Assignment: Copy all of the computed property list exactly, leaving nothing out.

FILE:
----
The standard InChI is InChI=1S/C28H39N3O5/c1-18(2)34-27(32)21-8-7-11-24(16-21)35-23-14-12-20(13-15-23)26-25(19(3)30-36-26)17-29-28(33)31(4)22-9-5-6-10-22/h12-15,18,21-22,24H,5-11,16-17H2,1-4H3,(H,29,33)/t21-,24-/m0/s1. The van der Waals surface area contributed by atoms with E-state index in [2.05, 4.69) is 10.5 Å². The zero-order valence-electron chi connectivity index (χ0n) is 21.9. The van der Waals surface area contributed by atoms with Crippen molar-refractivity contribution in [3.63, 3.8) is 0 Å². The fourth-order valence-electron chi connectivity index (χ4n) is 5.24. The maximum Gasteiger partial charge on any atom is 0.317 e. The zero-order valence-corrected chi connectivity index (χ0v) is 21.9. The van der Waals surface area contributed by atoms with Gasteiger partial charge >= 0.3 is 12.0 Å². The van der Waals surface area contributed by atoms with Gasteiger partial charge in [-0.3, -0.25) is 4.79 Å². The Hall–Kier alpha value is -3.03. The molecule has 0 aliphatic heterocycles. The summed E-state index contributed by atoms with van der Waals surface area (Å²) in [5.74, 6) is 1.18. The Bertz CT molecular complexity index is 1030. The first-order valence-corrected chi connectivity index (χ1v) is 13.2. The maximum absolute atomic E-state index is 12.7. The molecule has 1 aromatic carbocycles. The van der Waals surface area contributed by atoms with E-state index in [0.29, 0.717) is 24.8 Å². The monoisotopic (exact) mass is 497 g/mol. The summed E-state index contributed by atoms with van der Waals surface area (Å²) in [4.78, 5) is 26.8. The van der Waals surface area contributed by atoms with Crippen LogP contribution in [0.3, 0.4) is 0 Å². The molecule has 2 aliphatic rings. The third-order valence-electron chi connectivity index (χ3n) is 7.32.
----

The standard InChI is InChI=1S/C28H39N3O5/c1-18(2)34-27(32)21-8-7-11-24(16-21)35-23-14-12-20(13-15-23)26-25(19(3)30-36-26)17-29-28(33)31(4)22-9-5-6-10-22/h12-15,18,21-22,24H,5-11,16-17H2,1-4H3,(H,29,33)/t21-,24-/m0/s1. The van der Waals surface area contributed by atoms with E-state index in [2.05, 4.69) is 10.5 Å². The zero-order valence-electron chi connectivity index (χ0n) is 21.9. The van der Waals surface area contributed by atoms with Crippen molar-refractivity contribution in [3.63, 3.8) is 0 Å². The fourth-order valence-electron chi connectivity index (χ4n) is 5.24. The maximum Gasteiger partial charge on any atom is 0.317 e. The zero-order valence-corrected chi connectivity index (χ0v) is 21.9. The van der Waals surface area contributed by atoms with Gasteiger partial charge >= 0.3 is 12.0 Å². The van der Waals surface area contributed by atoms with Gasteiger partial charge in [-0.3, -0.25) is 4.79 Å². The Hall–Kier alpha value is -3.03. The molecule has 0 aliphatic heterocycles. The summed E-state index contributed by atoms with van der Waals surface area (Å²) in [5.74, 6) is 1.18. The Bertz CT molecular complexity index is 1030. The first-order valence-corrected chi connectivity index (χ1v) is 13.2. The maximum absolute atomic E-state index is 12.7. The molecule has 1 aromatic carbocycles. The van der Waals surface area contributed by atoms with E-state index in [0.29, 0.717) is 24.8 Å². The monoisotopic (exact) mass is 497 g/mol. The summed E-state index contributed by atoms with van der Waals surface area (Å²) in [4.78, 5) is 26.8. The van der Waals surface area contributed by atoms with Crippen LogP contribution in [0.3, 0.4) is 0 Å². The molecule has 2 aliphatic rings. The third-order valence-electron chi connectivity index (χ3n) is 7.32.